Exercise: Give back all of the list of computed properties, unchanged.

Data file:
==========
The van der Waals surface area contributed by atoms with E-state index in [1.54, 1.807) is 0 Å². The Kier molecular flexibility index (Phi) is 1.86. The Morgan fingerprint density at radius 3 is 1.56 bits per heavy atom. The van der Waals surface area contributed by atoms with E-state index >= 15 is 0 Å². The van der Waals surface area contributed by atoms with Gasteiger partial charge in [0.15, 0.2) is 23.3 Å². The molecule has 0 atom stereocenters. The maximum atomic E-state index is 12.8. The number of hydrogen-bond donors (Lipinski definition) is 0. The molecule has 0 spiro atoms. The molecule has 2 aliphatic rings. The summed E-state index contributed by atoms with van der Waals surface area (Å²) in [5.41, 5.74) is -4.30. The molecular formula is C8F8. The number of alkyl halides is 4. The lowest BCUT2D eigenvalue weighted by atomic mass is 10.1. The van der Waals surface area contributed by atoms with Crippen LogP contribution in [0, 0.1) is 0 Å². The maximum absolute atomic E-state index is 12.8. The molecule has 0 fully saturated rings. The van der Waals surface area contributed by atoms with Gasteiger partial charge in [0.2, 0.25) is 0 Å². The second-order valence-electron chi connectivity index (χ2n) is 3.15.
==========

The van der Waals surface area contributed by atoms with E-state index in [1.54, 1.807) is 0 Å². The Kier molecular flexibility index (Phi) is 1.86. The Morgan fingerprint density at radius 3 is 1.56 bits per heavy atom. The van der Waals surface area contributed by atoms with E-state index >= 15 is 0 Å². The van der Waals surface area contributed by atoms with Gasteiger partial charge in [0.15, 0.2) is 23.3 Å². The molecule has 0 atom stereocenters. The maximum atomic E-state index is 12.8. The number of hydrogen-bond donors (Lipinski definition) is 0. The molecule has 0 spiro atoms. The molecule has 2 aliphatic rings. The summed E-state index contributed by atoms with van der Waals surface area (Å²) in [5.41, 5.74) is -4.30. The molecular formula is C8F8. The number of alkyl halides is 4. The lowest BCUT2D eigenvalue weighted by atomic mass is 10.1. The van der Waals surface area contributed by atoms with Crippen LogP contribution in [0, 0.1) is 0 Å². The maximum absolute atomic E-state index is 12.8. The molecule has 0 fully saturated rings. The van der Waals surface area contributed by atoms with Gasteiger partial charge in [0.2, 0.25) is 0 Å². The second-order valence-electron chi connectivity index (χ2n) is 3.15.